This weekend friends and former students will gather at the Kansas Community Center with one goal in mind.

To pay tribute and honor a long-time educator Christa Carlton and her work within the Kansas community.

For Carlton, 95, the event organized by her friends at the Kansas Senior Citizens Center is both humbling and surprising.

But for one of her friends, Rita Swicegood, Sunday's reception from 2 to 4 p.m., at the community center is a perfect way to say thank you to a long-standing member of the community.

"She has been instrumental in fundraising, school, civic and community projects," Swicegood said. "She initiated a aluminum can drive for the local library, that continues today.

"She remains active with the Kansas Senior Citizens, Kansas Public Library, Retired Teachers Association, Westville Assembly of God and other organizations.

"Christa has touched and continues to touch many lives young and older in our community."

Less Carroll, one of Carlton's former students said she was "one of the great teachers of my childhood."

"She help me get my Social Security number and much more so I could work at the school helping my father," Carroll recalled. "I was part of the carpentry class that built her house. I worked on the main bathroom and to get a picture of us in the bathroom [for the newspaper] they had to take it in the mirror on the bathroom wall."

More about Carlton

Carlton, was born on December 25, 1921 in Western Grove, Arkansas, the daughter of Sam and Minnie Carlton.

After graduating from high school, she decided to pursue a career in education - by attending Northeastern State University in Tahlequah. 

At the age of 19, with about 20 credit hours under her belt, she was assigned to teach the first four grades in a two-room school in nearby Chamberlin.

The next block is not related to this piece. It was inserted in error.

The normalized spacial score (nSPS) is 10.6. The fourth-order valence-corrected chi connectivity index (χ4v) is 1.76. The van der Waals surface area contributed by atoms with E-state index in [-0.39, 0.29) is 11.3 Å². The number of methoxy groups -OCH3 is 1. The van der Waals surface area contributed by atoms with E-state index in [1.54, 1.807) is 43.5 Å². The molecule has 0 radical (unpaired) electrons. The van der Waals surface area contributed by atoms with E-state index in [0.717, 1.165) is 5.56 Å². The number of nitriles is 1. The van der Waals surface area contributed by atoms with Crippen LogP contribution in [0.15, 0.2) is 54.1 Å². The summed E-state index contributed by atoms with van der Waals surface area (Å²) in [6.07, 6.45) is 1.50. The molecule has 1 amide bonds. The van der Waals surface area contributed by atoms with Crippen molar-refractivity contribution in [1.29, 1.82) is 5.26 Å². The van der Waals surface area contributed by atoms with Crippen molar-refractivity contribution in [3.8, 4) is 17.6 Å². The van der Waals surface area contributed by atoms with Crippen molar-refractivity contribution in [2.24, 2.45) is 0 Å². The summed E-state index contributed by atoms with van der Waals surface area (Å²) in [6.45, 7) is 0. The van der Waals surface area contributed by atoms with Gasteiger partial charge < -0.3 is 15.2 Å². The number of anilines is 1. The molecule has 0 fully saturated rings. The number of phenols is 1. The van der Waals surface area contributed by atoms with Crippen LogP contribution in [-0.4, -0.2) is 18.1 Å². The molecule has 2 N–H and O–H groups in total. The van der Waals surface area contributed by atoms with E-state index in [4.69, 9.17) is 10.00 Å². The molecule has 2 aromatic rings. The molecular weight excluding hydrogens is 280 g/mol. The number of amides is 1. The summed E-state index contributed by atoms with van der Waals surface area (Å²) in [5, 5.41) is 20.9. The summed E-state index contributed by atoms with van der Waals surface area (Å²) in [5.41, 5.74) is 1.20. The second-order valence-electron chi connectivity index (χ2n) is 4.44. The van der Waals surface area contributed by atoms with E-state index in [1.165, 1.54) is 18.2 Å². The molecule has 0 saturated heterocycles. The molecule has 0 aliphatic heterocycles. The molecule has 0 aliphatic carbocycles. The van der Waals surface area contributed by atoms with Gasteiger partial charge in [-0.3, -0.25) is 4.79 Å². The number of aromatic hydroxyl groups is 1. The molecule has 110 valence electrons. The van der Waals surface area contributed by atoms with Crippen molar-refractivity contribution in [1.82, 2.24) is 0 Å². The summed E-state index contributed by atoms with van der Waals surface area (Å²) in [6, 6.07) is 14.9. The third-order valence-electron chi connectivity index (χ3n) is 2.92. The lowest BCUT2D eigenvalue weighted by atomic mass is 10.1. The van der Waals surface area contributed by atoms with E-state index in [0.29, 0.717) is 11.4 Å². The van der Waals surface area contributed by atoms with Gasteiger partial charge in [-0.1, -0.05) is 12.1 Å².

"World War II had broken out, and they came down to the college and asked for kids to quit for a while to start teaching," Carlton recalled. "I started in a two room school at the age of 19, and wound up a business teacher at Kansas High School."

Carlton said she finished her college degree during the summer, completing it in 1944. She later pursued a master's degree in business from Oklahoma State University in Stillwater, graduating in 1956.

After spending one year at the Chamberlin school, Carlton and her parents moved from their home in Colcord to Westville. 

She taught at Goat Ridge Schools, riding a bicycle to class about 12 miles from her home.

"I had to go to the courthouse to sign the papers, because it had rubber tires," Carlton said. "Since it had rubber tires, I had to have special permission to buy it."

She stayed at that location for a year, before going to the Christy School near Westville for two years, and then Union Grade, south of Stilwell for two years.

She was then hired to work within the Kansas School District before retiring at the age of 65, after a combined 47 years in education. Of that time, 39 was spent in Kansas.

"I just liked school," Carlton said. "I started as math teacher, then moved into shorthand and bookkeeping." 

Carlton said her favorite part about school came as she got along with her students - especially the students at Kansas High School.

"I loved the fellowship with the kids and other teachers," she said. "I loved going to ballgames on buses. I was always interested in sports and we always had pretty good teams at Kansas."

She said she often told new teachers two things: be sure to like students, and like the outside activities that involve the students.

"That's the key to success," Carlton said. "Fellowship and develop with people, got to teacher meetings and things like that. Enjoy [life]."

Carlton became known around Kansas as the teacher who drove a "bug," saying she's had a Volkswagon Beetle since 1962. 

While she no longer drives, she continues to be chauffeured around town in her latest beetle by a friend, Greg Blair.

Her claim to fame, or proudest moment, - beyond graduating from OSU - involves the establishment of a library within Kansas. 

"I liked to read and I think the town needed a place to get books," Carlton said. 

So in 1999, after working on the board of the Eastern Oklahoma District Library System, Carlton's wish came true. A branch of the library system was established in town.

Still collects cans, to recycle for change, in a cage outside of her home, in order to support the library financially. 

She jokes she's probably read every book in the library, which in the early days was run by teachers within the school district.

But her favorite book - the one that is "her life" - remains her New King James version of the Bible.

If You Go

A reception honoring Christa Carlton, a long-time educator in the Kansas school system, will take place from 2 to 4 p.m., Sunday, Oct. 29, at the Kansas Community Building.

The event is hosted by members of the Kansas Senior Citizens Center.